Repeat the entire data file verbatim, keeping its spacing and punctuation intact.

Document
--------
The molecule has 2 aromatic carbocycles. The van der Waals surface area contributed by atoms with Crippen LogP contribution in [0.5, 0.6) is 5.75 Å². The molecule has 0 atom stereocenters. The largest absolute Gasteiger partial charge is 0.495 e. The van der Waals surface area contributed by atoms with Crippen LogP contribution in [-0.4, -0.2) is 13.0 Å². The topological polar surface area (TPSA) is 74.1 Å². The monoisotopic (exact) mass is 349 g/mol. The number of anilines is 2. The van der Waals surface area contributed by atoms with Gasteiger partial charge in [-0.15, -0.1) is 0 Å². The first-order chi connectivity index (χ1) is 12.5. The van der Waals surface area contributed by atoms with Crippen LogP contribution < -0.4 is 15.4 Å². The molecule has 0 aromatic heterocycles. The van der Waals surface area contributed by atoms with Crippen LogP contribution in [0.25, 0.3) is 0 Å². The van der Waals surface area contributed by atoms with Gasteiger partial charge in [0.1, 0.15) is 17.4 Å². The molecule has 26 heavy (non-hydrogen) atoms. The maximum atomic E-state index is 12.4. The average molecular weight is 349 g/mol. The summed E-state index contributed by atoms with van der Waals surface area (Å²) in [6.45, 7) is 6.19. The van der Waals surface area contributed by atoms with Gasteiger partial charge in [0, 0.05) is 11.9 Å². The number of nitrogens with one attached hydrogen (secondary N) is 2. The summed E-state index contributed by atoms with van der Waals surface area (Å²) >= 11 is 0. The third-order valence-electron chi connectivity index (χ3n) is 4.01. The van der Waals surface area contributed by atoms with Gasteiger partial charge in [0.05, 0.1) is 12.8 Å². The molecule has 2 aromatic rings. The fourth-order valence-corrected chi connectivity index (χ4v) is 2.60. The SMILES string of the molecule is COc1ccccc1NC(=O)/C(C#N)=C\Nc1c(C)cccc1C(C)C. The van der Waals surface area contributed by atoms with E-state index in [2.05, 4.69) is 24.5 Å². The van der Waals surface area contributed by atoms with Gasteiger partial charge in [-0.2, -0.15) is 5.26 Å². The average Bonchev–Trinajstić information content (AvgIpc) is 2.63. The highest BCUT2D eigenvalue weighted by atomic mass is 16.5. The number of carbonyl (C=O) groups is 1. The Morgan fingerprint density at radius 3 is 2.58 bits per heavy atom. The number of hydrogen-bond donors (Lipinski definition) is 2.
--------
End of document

The molecule has 2 aromatic carbocycles. The van der Waals surface area contributed by atoms with Crippen LogP contribution in [0.5, 0.6) is 5.75 Å². The molecule has 0 atom stereocenters. The largest absolute Gasteiger partial charge is 0.495 e. The van der Waals surface area contributed by atoms with Crippen LogP contribution in [-0.4, -0.2) is 13.0 Å². The topological polar surface area (TPSA) is 74.1 Å². The monoisotopic (exact) mass is 349 g/mol. The number of anilines is 2. The van der Waals surface area contributed by atoms with Gasteiger partial charge in [-0.15, -0.1) is 0 Å². The first-order chi connectivity index (χ1) is 12.5. The van der Waals surface area contributed by atoms with Crippen LogP contribution < -0.4 is 15.4 Å². The molecule has 0 aromatic heterocycles. The van der Waals surface area contributed by atoms with Crippen LogP contribution in [0.25, 0.3) is 0 Å². The van der Waals surface area contributed by atoms with Gasteiger partial charge in [0.1, 0.15) is 17.4 Å². The molecule has 26 heavy (non-hydrogen) atoms. The maximum atomic E-state index is 12.4. The average molecular weight is 349 g/mol. The summed E-state index contributed by atoms with van der Waals surface area (Å²) in [6.45, 7) is 6.19. The van der Waals surface area contributed by atoms with Gasteiger partial charge in [0, 0.05) is 11.9 Å². The number of nitrogens with one attached hydrogen (secondary N) is 2. The summed E-state index contributed by atoms with van der Waals surface area (Å²) >= 11 is 0. The third-order valence-electron chi connectivity index (χ3n) is 4.01. The van der Waals surface area contributed by atoms with Gasteiger partial charge in [0.05, 0.1) is 12.8 Å². The molecule has 2 aromatic rings. The fourth-order valence-corrected chi connectivity index (χ4v) is 2.60. The SMILES string of the molecule is COc1ccccc1NC(=O)/C(C#N)=C\Nc1c(C)cccc1C(C)C. The van der Waals surface area contributed by atoms with E-state index in [2.05, 4.69) is 24.5 Å². The van der Waals surface area contributed by atoms with Gasteiger partial charge in [-0.2, -0.15) is 5.26 Å². The average Bonchev–Trinajstić information content (AvgIpc) is 2.63. The highest BCUT2D eigenvalue weighted by atomic mass is 16.5. The number of carbonyl (C=O) groups is 1. The Morgan fingerprint density at radius 3 is 2.58 bits per heavy atom. The number of hydrogen-bond donors (Lipinski definition) is 2.